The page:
I understand
arrow drop search cross

Six new School Prints announced for 2021

05 Mar 2021

Today, The Hepworth Wakefield announces the six artists taking part in the fourth edition of School Prints, together with a new focus on supporting the teaching of black histories across the curriculum in local schools.

The artists who have generously created a new print for the project are:

Hurvin Anderson (b. 1965, Birmingham)

Alvaro Barrington (b. 1983 Caracas, Venezuela)

Sir Frank Bowling OBE, RA (b. 1934, Bartica, Essequibo, British Guiana)

Lubaina Himid CBE (b. 1954, Zanzibar, Tanzania)

Claudette Johnson (b. 1959, Manchester)

Yinka Shonibare CBE (b. 1962, London)

Launched in 2018 by The Hepworth Wakefield, School Prints is an ambitious five-year project to engage every primary school child in Wakefield District with contemporary art. Each year, the participating schools are gifted a set of limited-edition prints by leading contemporary artists for display in school and are supported with an in-depth engagement programme led by local artists to encourage creativity across the curriculum. Sales of the limited-edition prints fund the work with the schools. The prints are available to buy in editions of 40 at £500 each from shop.hepworthwakefield.org

Nicola Freeman, Director of Engagement & Learning at The Hepworth Wakefield, said: “The prominence and urgency of the Black Lives Matter movement in 2020 has brought into sharp focus the lack of diversity across the arts and museum sector. As part of a number of initiatives to address this in all areas of our work at The Hepworth Wakefield, we are reshaping our Continuing Professional Development programmes for teachers and all future work with schools to support the teaching of black histories across the curriculum, starting by making this campaign the focus of School Prints 2021. We are delighted that this project is supported by such fantastic artists who have so generously given their time and creativity to help us in this endeavour.”

Hurvin Anderson said: “Art is a vital part of children’s education, not just in inspiring the next generation of artists but creativity in general. It is also an area of education which has been continually overlooked and devalued by successive governments. It was therefore important to me to support The Hepworth Wakefield School Prints project in which there is an attempt to redress the balance. In particular, in this tumultuous year, drawing attention to the Black Lives Matter movement through creating a visual representation of everyday black experiences has never felt more relevant. I was honoured to be invited.”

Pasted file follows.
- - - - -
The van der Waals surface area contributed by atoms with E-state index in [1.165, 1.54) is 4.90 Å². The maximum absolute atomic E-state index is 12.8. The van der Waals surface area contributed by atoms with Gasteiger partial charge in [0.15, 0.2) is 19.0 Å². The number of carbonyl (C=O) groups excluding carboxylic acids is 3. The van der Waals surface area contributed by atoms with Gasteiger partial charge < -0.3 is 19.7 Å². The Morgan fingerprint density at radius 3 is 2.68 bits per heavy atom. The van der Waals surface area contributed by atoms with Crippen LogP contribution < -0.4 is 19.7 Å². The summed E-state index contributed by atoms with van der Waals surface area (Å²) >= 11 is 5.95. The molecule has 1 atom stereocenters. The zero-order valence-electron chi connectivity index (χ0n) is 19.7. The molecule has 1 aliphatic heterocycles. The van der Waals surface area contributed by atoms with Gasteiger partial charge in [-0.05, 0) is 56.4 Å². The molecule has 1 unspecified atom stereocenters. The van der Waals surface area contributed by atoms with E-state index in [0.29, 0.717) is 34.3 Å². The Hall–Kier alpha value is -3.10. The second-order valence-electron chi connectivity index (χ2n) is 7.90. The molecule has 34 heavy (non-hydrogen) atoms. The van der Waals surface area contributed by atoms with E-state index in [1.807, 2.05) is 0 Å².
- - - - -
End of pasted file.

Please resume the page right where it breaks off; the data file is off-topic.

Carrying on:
Alvaro Barrington said: “Education is going through a lot of important questioning about what it needs to proceed and I believe the more voices in the conversation the better everyone will be served.”

Lubaina Himid said: “It is vital that our young people can feel that they are important to us and begin to understand that we are all committed to investing in every way we can to help them expand and extend their potential.”

Claudette Johnson said: “I thought it important to support the project because I remember, as a school child, gazing at the Bruegel, Picasso and Canaletto prints that hung along the corridors of my secondary school. I took it for granted that art would be available to look at and think about as I moved around the school. I believe this should be every child’s birthright.”

School Prints is inspired by a ground-breaking scheme set up in the 1940s where artists, including Henri Matisse, Henry Moore and Pablo Picasso, were commissioned to create prints specifically for schools to allow children to have direct access to high-quality art. Artists who have taken part in The Hepworth Wakefield’s revival of the scheme include Fiona Banner, Sir Peter Blake, Sir Michael Craig-Martin, Martin Creed, Jeremy Deller, Anthea Hamilton, Helen Marten, Haroon Mirza, Laure Prouvost, Linder Sterling, Franics Upritchard, Richard Wentworth and Rose Wylie.

School Prints 2021 is generously supported by the Eridge Trust